their ability to evade detection methodologies
d) Increases the stability, transmissibility, or the ability to disseminate the agent or
toxin
e) Alters the host range or tropism of the agent or toxin
f) Enhances the susceptibility of a host population to the agent or toxin
g) Generates or reconstitutes an eradicated or extinct agent or toxin listed in 6.2.1,
above

If you work with any of these agents or toxins and your research involves any of the above listed categories of experiments, please contact Environmental Health and Safety immediately at 713-500-8100.

We encourage all researchers to learn more about dual use research and the new policy at: http://www.phe.gov/s3/dualuse/Pages/default.aspx


Ensuring Biosafety and Biosecurity in U.S. Laboratories

The White House recently issued a memorandum to all federal facilities working with potentially infectious organisms to conduct a “safety stand down” to ensure that existing safety programs  are adequate to protect both workers and the public, and to ensure that no residual unknown specimens that might represent a risk remain in laboratories. (see: http://www.whitehouse.gov/blog/2014/08/28/ensuring-biosafety-and-biosecurity-us-laboratories )
The memorandum also recommends that all federal grant recipients review their safety plans to ensure the protection of all students, faculty, staff, and the general public. The American Society for Microbiology (and others) has also echoed this request. ( see: https://www.asm.org/index.php/publicpolicy-2/statements-testimony/99-policy/policy/93059-freezer-8-14  )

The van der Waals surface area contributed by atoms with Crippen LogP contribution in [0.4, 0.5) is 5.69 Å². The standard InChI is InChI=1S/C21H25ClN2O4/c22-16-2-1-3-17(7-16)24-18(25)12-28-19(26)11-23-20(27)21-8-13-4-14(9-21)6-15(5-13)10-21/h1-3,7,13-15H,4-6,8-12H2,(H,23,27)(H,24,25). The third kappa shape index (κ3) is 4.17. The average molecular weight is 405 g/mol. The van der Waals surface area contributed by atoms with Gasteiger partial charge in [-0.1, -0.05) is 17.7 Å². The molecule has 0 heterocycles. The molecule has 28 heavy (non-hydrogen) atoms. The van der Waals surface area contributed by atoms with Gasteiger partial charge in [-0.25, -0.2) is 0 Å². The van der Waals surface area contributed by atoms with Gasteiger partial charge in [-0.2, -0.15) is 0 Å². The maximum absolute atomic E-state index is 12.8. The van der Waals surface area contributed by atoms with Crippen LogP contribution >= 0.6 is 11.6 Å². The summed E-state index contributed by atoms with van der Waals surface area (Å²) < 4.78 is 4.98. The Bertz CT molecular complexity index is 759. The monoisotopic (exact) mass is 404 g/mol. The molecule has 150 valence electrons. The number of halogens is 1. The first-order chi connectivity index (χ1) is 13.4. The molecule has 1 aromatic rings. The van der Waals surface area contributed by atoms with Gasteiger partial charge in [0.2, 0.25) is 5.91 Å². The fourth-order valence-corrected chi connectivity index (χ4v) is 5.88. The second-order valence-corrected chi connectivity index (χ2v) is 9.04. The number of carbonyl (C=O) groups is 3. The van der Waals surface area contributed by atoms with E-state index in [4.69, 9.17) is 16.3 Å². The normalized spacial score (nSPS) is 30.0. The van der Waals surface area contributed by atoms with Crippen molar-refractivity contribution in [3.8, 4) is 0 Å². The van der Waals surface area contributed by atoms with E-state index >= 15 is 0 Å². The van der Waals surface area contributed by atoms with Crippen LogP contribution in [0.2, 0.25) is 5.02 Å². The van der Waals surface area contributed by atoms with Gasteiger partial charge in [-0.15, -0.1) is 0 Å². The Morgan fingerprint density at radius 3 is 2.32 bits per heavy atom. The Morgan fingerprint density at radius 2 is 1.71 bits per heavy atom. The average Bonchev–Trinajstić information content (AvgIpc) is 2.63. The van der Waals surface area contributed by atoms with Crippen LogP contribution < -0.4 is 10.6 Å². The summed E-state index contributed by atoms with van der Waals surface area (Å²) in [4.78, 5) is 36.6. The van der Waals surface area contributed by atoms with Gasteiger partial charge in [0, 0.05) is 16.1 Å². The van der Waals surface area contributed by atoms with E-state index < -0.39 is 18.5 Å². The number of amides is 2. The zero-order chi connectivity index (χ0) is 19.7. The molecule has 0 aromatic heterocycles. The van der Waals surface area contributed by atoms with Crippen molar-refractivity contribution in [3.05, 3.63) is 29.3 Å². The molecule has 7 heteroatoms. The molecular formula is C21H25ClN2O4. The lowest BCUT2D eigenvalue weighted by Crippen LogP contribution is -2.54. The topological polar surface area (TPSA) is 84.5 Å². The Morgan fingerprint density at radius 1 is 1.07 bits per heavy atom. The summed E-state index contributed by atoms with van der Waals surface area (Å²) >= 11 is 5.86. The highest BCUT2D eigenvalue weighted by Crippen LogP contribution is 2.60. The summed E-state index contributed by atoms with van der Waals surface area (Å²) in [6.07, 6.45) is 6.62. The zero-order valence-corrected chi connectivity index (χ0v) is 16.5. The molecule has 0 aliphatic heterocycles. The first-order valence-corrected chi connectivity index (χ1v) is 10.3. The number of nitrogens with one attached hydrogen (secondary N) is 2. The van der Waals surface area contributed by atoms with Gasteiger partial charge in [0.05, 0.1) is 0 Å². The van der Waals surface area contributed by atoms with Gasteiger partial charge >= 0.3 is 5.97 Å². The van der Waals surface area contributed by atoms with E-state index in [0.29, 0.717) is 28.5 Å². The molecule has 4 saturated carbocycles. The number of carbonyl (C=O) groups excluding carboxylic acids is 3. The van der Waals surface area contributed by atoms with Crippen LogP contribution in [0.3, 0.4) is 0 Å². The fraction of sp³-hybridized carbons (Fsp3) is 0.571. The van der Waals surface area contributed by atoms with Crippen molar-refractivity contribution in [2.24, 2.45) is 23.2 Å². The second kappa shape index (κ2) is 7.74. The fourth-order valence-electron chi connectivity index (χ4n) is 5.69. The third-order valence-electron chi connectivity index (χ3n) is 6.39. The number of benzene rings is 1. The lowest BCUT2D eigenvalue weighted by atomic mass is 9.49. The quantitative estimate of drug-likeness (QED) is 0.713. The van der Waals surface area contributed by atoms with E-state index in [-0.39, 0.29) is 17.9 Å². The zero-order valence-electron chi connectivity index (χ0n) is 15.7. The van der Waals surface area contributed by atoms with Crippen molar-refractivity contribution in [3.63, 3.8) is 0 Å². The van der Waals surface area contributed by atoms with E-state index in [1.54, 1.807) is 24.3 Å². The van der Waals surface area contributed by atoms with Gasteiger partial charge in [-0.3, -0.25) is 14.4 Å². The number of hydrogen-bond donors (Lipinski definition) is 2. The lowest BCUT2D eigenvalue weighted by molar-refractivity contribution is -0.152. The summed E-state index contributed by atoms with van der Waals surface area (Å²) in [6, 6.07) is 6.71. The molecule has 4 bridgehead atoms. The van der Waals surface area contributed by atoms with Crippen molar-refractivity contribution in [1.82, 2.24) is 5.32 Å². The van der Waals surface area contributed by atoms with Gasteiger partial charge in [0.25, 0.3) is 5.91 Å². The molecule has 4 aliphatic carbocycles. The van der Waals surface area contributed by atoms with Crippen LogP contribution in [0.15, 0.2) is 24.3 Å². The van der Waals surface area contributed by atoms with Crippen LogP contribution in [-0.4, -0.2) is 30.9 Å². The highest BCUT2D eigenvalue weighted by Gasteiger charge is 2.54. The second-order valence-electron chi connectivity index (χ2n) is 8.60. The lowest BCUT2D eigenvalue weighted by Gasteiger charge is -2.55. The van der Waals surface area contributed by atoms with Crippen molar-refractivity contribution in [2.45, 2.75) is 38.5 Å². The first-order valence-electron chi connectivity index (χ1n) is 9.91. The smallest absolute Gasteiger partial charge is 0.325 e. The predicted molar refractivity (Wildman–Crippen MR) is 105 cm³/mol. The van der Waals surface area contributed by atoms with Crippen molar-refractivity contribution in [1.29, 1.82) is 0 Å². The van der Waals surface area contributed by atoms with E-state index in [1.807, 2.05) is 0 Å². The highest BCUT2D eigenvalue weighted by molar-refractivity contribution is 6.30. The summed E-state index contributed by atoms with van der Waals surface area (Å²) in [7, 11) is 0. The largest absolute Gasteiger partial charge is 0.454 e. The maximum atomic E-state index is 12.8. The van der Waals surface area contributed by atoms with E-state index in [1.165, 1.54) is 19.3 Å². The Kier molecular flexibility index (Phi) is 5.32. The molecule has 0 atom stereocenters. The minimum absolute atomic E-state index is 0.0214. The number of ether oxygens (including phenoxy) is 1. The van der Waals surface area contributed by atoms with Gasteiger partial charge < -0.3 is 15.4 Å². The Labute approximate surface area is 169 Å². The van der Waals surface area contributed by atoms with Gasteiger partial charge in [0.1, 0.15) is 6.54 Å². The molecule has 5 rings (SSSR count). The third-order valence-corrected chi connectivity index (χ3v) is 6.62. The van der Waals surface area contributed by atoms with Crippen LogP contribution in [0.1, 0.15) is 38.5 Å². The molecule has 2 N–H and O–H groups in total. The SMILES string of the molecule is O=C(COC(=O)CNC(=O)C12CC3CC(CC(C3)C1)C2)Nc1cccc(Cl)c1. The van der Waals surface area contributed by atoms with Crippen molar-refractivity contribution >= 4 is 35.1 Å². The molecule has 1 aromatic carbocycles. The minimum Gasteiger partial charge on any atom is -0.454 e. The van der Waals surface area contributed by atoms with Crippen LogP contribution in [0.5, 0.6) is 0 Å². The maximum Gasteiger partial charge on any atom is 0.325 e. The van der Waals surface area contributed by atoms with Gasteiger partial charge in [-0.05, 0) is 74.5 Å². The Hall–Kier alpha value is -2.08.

UTHealth is committed to maintaining a safe and healthy working and learning environment for all of our constituents and the public at large. The university maintains a vibrant Environmental Health & Safety (EH&S) department that exists to help the UTHealth community “go home as healthy and as safe as they arrived”. The EH&S Department is provided with expert scientific guidance by four institutional safety committees, each consisting of faculty and staff from a variety of disciplines from across the Health Science Center.  We are grateful for the work of these dedicated colleagues and our EH&S staff.

We are writing now to encourage you to take a moment to review your existing lab safety programs and procedures with all of your students and staff, and to review inventories of infectious agents and toxins in your laboratory(ies) - regardless of whether they involve recombinant or synthetic nucleic acids - stored in freezers, cold rooms, and/or other locations to ensure that all unknown or unneeded materials are disposed of properly. If any assistance is needed with disposal, please do not hesitate to call EH&S.